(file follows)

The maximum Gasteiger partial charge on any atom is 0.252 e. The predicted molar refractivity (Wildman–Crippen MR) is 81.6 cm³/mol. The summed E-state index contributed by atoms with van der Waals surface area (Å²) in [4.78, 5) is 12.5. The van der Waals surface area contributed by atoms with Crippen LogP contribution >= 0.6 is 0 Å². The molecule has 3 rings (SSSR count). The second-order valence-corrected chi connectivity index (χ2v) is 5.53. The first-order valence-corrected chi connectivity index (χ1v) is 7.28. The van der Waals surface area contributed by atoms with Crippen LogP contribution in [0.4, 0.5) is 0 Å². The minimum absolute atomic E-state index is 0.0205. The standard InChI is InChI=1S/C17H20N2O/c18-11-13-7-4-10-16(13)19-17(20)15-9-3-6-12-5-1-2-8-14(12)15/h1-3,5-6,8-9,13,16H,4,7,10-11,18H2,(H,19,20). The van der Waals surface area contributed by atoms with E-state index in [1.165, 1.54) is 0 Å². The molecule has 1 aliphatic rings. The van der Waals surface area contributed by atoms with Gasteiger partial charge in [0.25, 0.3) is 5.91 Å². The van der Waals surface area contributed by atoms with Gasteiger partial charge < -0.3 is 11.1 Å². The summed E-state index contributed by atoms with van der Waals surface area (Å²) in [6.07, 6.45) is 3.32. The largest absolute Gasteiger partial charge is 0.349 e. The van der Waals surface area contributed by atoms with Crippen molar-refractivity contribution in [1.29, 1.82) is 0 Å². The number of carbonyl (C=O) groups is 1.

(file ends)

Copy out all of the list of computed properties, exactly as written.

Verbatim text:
The maximum Gasteiger partial charge on any atom is 0.252 e. The predicted molar refractivity (Wildman–Crippen MR) is 81.6 cm³/mol. The summed E-state index contributed by atoms with van der Waals surface area (Å²) in [4.78, 5) is 12.5. The van der Waals surface area contributed by atoms with Crippen LogP contribution >= 0.6 is 0 Å². The molecule has 3 rings (SSSR count). The second-order valence-corrected chi connectivity index (χ2v) is 5.53. The first-order valence-corrected chi connectivity index (χ1v) is 7.28. The van der Waals surface area contributed by atoms with Crippen LogP contribution in [0.4, 0.5) is 0 Å². The minimum absolute atomic E-state index is 0.0205. The standard InChI is InChI=1S/C17H20N2O/c18-11-13-7-4-10-16(13)19-17(20)15-9-3-6-12-5-1-2-8-14(12)15/h1-3,5-6,8-9,13,16H,4,7,10-11,18H2,(H,19,20). The van der Waals surface area contributed by atoms with E-state index in [1.165, 1.54) is 0 Å². The molecule has 1 aliphatic rings. The van der Waals surface area contributed by atoms with Gasteiger partial charge in [0.25, 0.3) is 5.91 Å². The van der Waals surface area contributed by atoms with Gasteiger partial charge < -0.3 is 11.1 Å². The summed E-state index contributed by atoms with van der Waals surface area (Å²) in [6.07, 6.45) is 3.32. The largest absolute Gasteiger partial charge is 0.349 e. The van der Waals surface area contributed by atoms with Crippen molar-refractivity contribution in [1.29, 1.82) is 0 Å². The number of carbonyl (C=O) groups is 1.